Hyderabad (South India): Developing alternative but sustainable energy resources to save scarce fossil resources and understanding the dynamics of changing water cycles to improve ecosystems in South Asia.
These are the broad areas agreement for green-field collaborative research entered into by India and the UK shaving an investment of 14.7 million British Pounds.
The latest initiatives, just announced recently in New Delhi, are expected to further boost the bilateral ties between the two nations.
The bioenergy project envisages inventing energy products from plants and algae alternative to fossil fuels, with a funding of 10 million BP. The research is expected to help both the countries.
The UK Biotechnology and Biological Sciences Research Council (BBSRC) and the Indian Government’s Department of Biotechnology (DBT) have agreed to jointly fund the research for sustainable bioenergy.
“ It will support collaborative science which aims to solve shared problems in the production and processing of plants and algae for bioenergy, research that could help both nations develop sustainable alternatives to fossil fuels,” according to UK Universities and Science Minister David Willetts who was here recently in India.
On the other hand, the UK’s Natural Environment Research Council (NERC) and India’s Ministry of Earth Sciences (MOES) will jointly fund £4.7 million for research into the pattern of changing water cycles in South Asia.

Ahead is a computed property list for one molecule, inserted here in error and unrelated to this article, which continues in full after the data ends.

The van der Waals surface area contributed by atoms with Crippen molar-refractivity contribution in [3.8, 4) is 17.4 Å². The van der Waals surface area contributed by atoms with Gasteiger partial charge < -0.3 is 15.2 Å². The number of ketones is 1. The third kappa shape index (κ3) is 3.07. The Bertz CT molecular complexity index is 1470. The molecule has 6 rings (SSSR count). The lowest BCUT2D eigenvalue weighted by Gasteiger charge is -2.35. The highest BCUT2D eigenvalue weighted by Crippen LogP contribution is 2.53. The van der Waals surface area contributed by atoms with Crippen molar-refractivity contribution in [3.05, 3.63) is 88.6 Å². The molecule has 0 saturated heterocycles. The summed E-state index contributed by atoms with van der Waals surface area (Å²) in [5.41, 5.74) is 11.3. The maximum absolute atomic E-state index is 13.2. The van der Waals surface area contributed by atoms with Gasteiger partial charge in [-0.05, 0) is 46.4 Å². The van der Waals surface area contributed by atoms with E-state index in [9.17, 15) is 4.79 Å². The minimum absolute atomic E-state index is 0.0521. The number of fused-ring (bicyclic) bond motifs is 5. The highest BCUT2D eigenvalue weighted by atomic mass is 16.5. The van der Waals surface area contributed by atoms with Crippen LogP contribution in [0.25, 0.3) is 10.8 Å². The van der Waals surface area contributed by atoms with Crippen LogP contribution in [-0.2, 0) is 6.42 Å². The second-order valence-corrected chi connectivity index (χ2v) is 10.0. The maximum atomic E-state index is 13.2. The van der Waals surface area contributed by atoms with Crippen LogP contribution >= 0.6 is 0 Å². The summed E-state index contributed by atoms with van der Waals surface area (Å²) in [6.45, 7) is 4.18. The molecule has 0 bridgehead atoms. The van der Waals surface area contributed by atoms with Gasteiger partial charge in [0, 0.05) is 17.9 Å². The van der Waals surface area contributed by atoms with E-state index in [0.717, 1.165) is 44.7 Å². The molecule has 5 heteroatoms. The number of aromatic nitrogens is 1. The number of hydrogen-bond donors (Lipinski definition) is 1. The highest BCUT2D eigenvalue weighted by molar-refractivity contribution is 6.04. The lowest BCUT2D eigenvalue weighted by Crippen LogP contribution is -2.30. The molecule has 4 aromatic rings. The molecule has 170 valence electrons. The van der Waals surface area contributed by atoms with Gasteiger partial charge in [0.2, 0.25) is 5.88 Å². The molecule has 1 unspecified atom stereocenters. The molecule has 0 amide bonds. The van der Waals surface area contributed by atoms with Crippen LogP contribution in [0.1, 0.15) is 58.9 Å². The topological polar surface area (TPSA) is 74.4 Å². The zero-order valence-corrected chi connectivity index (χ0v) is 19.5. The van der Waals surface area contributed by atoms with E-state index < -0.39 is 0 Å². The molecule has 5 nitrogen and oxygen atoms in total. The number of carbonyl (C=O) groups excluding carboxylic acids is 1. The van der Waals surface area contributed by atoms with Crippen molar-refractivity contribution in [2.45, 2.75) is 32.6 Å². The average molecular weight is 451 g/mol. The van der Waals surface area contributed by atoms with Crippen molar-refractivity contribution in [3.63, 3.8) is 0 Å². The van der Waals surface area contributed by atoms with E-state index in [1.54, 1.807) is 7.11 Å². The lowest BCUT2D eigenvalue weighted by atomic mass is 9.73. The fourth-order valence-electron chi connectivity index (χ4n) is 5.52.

In this connection, Prof. Paul Boyle, Chief Executive of the Economic & Social Research Council (ESRC) and Rob Lynes, British Council’s Director in India, on behalf of UKIERI, signed a statement of intent to work together towards a new PhD partnering initiative between the UK and India.
The five UK-India projects funded under this programme range from understanding the dynamics of groundwater systems, improved irrigation water management, rainfall patterns and how they affect ecosystems.
The Indian arm of the Research Council UK (RCUK) which is the umbrella organization of seven prestigious science research organization of Britain, since inception in the year 2008, had facilitated joint research collaboration between the UK, India and third parties to the tune of over £80 million compared with £1 million in 2008.
RCUK India is now actively involved in significant co-funded activities with seven different Indian research funders, working together on a wide array of research themes helping to address global challenges such as energy and climate change to social sciences, healthcare and life sciences.
The UK Research Councils (RCUK) is the strategic partnership of the UK’s seven Research Councils. Each year the Research Councils invest around £3 billion in research covering the full spectrum of academic disciplines from the medical and biological sciences to astronomy, physics, chemistry and engineering, social sciences, economics, environmental sciences and the arts and humanities.
The seven councils are: Arts & Humanities Research Council (AHRC), Biotechnology & Biological Sciences Research Council (BBSRC), Economic & Social Research Council (ESRC), Engineering & Physical Sciences Research Council (EPSRC), Medical Research Council (MRC), Natural Environment Research Council (NERC) and Science & Technology Facilities Council (STFC).//EOM//